The TV-entertainment industry has managed to turn the conventional wisdom regarding market competition on its head. There are more ways than ever to watch TV, yet for many people that won’t translate into greater choice or saving money. 

Three major industry developments during the last week point further in this direction:

• Walt Disney Co. unveiled Disney+. Beginning Nov. 12, it will be the exclusive home for a ton of the company’s new and old content. For superfans of Disney’s brands, such as Star Wars, and for parents of young kids, the $6.99-a-month subscription (or $69.99 a year) may be well worth it. Others will have to decide if it’s yet another app worth signing up for, or if they’d rather just keep their money. I’m not even convinced the price will stay that low for long – Disney’s left a lot of room to catch up to Netflix Inc.’s $12.99-a-month standard fee.

• Meanwhile, YouTube TV raised its monthly subscription fee by $10 to a whopping $49.99. Eight Discovery Inc. networks were also added to its lineup, including HGTV and TLC. However, the combined affiliate fees for those channels are little more than $1 a month per subscriber, meaning they don’t come close to explaining YouTube TV’s significant price hike.

• T-Mobile introduced TVision, a $100-a-month package of more than 275 channels – a couple hundred more than most people care to have. Initially it will require a cable box, just one more reason TVision looks like a glorified cable package. 

This wasn’t the future consumers – nor media companies, for that matter – envisioned. It’s a total mess, and configuring the ideal set of subscriptions can get expensive. Say you want to watch the upcoming Star Wars series, “The Mandalorian.” You’ll need to pay $6.99 a month for Disney+. But to finish out HBO’s “Succession,” cough up another $15 for HBO Now. For live TV such as sports and guilty-pleasure reality shows, maybe you subscribe to YouTube TV at $50. And Amazon.com Inc.’s involvement with the YES Network may signal that someday New York Yankees baseball games will require yet another app. Add in the cost of an internet connection and suddenly an old-school cable bundle doesn’t look so bad anymore. (Could it be, two of America’s most despised brands, Comcast Corp. and the former Time Warner Cable, are vindicated? Nah.)


The only real improvement in consumer choice is the ease of canceling. That can be done online with basically the click of a button, and it’s just as easy to sign back up when there’s a show you don’t want to miss. For example, fans of “Game of Thrones” – which returned Sunday night for its final season – could pay the next two months for HBO Now and then quit until the network’s next big series. Cable packages, by comparison, are notoriously difficult to get out of and require begrudging calls to customer service. But if canceling is the streaming industry’s biggest selling point, then that’s a problem.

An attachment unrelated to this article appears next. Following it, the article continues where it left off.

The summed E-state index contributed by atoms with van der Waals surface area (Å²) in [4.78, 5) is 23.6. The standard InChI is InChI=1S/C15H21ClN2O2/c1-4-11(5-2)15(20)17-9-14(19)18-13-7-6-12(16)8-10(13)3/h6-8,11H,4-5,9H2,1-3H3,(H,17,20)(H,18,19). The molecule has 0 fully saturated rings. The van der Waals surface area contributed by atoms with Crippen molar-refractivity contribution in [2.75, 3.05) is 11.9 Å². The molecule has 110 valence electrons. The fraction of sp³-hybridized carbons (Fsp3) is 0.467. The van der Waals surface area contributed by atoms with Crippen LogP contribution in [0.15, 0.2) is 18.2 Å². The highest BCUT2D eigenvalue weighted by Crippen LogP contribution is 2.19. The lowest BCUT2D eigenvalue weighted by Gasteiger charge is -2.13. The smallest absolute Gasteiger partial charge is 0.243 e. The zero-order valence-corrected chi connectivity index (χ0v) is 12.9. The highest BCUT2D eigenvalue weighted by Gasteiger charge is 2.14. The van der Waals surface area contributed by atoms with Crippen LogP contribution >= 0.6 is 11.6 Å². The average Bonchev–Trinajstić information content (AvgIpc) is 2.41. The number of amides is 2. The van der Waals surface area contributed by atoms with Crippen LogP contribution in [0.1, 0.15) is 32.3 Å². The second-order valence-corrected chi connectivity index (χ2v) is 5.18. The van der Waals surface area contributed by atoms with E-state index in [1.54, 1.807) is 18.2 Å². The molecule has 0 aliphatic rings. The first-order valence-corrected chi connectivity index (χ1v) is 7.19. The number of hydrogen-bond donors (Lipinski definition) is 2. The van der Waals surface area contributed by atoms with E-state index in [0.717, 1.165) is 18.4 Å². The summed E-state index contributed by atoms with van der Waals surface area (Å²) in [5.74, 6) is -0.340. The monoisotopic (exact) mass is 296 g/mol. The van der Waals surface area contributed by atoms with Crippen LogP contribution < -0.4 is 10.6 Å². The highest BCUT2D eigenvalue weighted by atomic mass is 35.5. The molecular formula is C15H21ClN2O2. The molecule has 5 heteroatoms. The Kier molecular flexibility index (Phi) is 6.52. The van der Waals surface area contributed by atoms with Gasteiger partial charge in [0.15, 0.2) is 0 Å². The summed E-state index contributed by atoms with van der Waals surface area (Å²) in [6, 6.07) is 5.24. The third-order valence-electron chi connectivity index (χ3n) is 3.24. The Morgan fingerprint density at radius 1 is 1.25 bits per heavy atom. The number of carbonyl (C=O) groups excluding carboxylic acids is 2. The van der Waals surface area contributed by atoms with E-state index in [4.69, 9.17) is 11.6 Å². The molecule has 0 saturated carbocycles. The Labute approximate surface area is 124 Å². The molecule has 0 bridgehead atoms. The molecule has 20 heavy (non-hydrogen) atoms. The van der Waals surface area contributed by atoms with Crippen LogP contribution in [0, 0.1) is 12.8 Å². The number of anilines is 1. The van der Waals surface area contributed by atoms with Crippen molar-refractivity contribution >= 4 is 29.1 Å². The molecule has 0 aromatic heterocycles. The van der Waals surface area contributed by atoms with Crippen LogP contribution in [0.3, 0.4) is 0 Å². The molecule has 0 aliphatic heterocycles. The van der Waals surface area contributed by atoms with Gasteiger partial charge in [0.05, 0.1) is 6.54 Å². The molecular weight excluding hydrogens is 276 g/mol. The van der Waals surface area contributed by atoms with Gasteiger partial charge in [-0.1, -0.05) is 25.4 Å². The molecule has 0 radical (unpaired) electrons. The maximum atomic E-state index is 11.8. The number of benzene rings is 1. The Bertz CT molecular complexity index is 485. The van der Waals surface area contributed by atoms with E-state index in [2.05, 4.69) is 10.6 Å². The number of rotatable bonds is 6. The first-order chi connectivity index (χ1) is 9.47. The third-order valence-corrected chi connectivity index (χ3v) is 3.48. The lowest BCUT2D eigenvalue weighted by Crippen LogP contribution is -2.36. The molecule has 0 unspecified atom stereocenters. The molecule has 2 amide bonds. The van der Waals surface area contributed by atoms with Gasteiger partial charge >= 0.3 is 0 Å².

This is why, to me, Netflix still stands out as the simple, affordable, good-enough option. (We’ll learn how many customers it enticed during the latest period when the company reports results at the close of trading Tuesday.) That said, Disney, for its part, is exploring how it can take advantage of bundling opportunities by offering a discount to those who subscribe to all three of its apps: Disney+, Hulu and ESPN+. The company made a move toward this on Monday in announcing Hulu will buy out AT&T Inc.’s 9.5 percent stake in the streaming company for $1.43 billion. Disney, which owns a majority stake in Hulu, will bill the combo of the three apps as the complete package, ticking the boxes for family content, adult content and sports. In reality, though, there are still a lot of holes.

This is also why free, ad-supported services such as Pluto TV (recently acquired by Viacom Inc.) are catching on. Who knew the future of TV would mean yearning for the days of ads and bundles? Then again, T-Mobile’s TVision goes too far the other way, cramming in everything but the kitchen sink at quite a steep price. 

In a February column I posed the question, “ What is TV?” The only concrete answer I have at this point: Frustrating. 

--Elaine He contributed graphics.

To contact the author of this story: Tara Lachapelle at tlachapelle@bloomberg.net

To contact the editor responsible for this story: Beth Williams at bewilliams@bloomberg.net

This column does not necessarily reflect the opinion of the editorial board or Bloomberg LP and its owners.

Tara Lachapelle is a Bloomberg Opinion columnist covering deals, Berkshire Hathaway Inc., media and telecommunications. She previously wrote an M&A column for Bloomberg News.

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